A GOP-engineered repeal of Obamacare is not an outlandish scenario. Republicans would probably have to retain control of the House, win the Senate and put Romney in the White House in November. A long shot, but in this year’s tight election race nothing is out of the realm of possibility. If they succeed, they would have the means to at least redesign the healthcare law in 2013, even without a filibuster-proof majority.

Some studies suggest that repeal is an argument that continues to resonate with voters, who were never truly enamored of Obamacare. In a recent USA Today/Gallup poll, 31% of people said they favored a full repeal of the law and 21% said they wanted at least some parts of it thrown out. Only 38% appeared to support it in full. However, even in the face of the high level of outrage felt in particular by conservative Republicans, the healthcare fire that is ravaging Washington might be put out come November – for several reasons.

First of all, the Supreme Court verdict might have similar if opposite impacts on conservative and liberal voters, canceling one another out. “This decision energizes both party bases, but there is no crucial effect on November that wasn’t already present,” says Larry J. Sabato, Director of the Center for Politics at the University of Virginia. “Democrats got something to brag about to their troops, and Republicans got a renewed reason to work to install a GOP president and Congress.”

Secondly, even if more voters continue to dislike the current healthcare law, the GOP is far from controlling the debate on the issue. In the last couple of years, Republicans have built their healthcare platform on the absolute opposition to the ACA, but they have not yet offered a credible alternative. Now that Obamacare has been declared the law of the land, voters might want to know what exactly will replace it if Republicans win the election. And time to come up with convincing policy proposals is running out. Additionally, Romney has long been considered weak on this particular issue. As the governor of Massachusetts, he passed a similar law to the ACA, which in fact became the basis for it, and his criticisms of Obama’s approach to health reform don’t always come across as honest.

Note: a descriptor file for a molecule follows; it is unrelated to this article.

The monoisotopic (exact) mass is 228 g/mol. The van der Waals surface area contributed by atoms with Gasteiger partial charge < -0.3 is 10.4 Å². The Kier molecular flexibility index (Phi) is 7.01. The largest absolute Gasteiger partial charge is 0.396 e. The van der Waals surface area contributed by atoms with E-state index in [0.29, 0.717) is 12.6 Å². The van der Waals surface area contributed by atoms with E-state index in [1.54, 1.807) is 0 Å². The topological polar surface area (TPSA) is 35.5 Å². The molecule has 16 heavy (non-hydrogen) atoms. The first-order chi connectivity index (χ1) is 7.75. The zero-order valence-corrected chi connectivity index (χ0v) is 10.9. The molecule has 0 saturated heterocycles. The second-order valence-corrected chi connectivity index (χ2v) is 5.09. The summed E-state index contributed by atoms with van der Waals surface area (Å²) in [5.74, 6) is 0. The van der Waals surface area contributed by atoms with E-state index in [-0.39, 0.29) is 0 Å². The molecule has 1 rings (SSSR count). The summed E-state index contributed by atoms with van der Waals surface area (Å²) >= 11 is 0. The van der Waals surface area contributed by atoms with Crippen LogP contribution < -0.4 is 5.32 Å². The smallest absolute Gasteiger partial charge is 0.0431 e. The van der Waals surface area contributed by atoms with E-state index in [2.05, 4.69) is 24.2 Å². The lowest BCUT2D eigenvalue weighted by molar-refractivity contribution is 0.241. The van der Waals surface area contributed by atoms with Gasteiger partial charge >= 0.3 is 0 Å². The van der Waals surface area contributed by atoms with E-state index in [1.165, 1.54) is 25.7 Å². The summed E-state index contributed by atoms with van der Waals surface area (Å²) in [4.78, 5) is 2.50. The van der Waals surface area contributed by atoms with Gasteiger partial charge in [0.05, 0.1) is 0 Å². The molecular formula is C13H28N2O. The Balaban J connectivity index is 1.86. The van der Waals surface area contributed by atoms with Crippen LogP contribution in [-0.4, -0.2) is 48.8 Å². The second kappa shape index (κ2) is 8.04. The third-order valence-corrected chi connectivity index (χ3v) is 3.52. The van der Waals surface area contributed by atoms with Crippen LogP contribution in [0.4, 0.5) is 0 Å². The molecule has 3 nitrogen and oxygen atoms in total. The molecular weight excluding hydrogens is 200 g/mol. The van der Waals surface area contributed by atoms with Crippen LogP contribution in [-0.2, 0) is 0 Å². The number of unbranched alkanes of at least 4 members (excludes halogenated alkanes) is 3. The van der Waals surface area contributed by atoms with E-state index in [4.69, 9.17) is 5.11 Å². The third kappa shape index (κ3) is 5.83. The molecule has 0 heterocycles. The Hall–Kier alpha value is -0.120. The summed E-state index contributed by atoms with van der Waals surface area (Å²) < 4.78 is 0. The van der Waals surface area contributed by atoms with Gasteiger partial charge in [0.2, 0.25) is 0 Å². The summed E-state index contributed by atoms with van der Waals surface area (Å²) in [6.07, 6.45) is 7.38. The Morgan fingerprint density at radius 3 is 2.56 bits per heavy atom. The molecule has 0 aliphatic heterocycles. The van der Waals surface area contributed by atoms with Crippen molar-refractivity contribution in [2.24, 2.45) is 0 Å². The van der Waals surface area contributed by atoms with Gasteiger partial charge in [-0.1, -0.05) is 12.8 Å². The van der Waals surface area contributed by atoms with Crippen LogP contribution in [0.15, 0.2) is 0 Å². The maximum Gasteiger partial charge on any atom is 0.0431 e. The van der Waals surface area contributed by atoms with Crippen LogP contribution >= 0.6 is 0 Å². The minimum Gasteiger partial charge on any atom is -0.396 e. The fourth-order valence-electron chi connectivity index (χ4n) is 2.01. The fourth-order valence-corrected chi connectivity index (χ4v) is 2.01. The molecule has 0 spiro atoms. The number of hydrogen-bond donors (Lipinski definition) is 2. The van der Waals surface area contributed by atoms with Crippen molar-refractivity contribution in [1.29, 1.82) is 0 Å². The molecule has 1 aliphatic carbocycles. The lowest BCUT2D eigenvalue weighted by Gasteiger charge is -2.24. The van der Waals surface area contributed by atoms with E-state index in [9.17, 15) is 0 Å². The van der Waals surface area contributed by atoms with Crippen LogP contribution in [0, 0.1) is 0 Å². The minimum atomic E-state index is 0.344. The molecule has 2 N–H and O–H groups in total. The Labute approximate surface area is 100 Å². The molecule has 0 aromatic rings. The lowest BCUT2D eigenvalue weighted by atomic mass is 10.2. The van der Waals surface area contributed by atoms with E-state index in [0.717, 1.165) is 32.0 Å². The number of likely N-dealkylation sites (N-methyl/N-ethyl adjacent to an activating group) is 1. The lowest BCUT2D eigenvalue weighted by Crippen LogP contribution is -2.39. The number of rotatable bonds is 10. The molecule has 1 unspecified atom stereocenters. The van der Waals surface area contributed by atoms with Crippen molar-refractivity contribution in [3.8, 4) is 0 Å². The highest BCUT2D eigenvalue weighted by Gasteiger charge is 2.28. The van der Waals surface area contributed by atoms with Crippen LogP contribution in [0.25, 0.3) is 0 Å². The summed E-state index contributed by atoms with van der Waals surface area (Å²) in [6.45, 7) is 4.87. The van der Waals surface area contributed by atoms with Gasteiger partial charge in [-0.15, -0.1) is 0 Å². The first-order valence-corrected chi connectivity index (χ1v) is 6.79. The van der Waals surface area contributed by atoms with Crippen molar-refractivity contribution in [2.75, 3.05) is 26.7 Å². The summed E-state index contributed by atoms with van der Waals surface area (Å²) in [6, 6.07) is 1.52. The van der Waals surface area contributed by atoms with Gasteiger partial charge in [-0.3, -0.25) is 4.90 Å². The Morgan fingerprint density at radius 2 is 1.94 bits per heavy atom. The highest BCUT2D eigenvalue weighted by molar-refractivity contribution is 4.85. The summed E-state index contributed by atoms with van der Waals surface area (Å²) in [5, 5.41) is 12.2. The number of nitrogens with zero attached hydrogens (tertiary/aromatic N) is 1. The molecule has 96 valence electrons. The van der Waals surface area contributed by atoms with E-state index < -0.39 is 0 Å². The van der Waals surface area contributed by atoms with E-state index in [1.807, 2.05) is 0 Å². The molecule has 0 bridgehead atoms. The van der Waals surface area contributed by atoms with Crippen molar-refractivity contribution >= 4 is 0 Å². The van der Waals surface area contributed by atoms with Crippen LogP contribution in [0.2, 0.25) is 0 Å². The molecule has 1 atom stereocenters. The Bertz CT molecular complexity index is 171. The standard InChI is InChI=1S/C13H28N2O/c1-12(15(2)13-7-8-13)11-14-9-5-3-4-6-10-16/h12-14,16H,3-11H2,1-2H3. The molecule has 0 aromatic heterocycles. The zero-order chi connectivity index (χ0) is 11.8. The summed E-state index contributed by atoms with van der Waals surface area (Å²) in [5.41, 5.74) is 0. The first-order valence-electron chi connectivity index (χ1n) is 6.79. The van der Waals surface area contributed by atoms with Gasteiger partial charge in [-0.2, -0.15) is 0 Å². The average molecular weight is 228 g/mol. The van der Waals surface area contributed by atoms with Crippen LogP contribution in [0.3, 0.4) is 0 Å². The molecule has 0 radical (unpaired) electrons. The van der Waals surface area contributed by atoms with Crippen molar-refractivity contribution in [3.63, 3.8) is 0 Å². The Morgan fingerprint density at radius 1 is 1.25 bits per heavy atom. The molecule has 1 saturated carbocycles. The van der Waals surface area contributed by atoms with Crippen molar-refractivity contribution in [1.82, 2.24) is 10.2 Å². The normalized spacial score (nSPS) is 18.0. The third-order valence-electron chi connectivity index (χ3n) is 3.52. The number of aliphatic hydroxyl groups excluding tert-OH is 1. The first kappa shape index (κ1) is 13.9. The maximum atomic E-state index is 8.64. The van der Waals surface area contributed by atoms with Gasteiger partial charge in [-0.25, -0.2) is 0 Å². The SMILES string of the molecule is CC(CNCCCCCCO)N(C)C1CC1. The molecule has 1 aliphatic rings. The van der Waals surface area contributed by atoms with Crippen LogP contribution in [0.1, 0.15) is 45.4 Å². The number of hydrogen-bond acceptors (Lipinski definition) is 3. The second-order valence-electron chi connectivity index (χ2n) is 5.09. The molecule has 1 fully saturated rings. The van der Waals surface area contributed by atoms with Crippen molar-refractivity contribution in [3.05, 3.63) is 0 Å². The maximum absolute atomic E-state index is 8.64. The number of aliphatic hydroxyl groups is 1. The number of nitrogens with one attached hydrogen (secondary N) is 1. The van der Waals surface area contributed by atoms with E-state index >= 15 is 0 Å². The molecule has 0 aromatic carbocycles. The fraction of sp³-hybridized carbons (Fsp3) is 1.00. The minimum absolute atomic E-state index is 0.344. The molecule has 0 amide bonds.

It should also be self-evident to any Republican strategist that the anemic economic recovery represents a much better terrain upon which to attack the president than healthcare. Therefore it’s hard to see why Romney would take time away from that to focus voters’ attention on an issue on which he is not notably stronger than Obama.

Finally, we must not forget that the 24-hour news cycle moves without pause and that American voters have a short attention span. “What seems like a huge story today probably won’t be as important as the election draws nearer,” says Professor Sabato. “This election is still about the economy. Although healthcare will be discussed, how the economy is faring as we get closer to the election will be the biggest factor in determining the result in November.”

Already, a Kaiser Family Foundation survey found that 56% of people interviewed wanted the opponents of Obamacare to “stop their efforts to block the law and move on to other national problems.” Barring exceptional turns of events, most voters might just start taking the ACA for granted and divert their focus to other, still unresolved questions.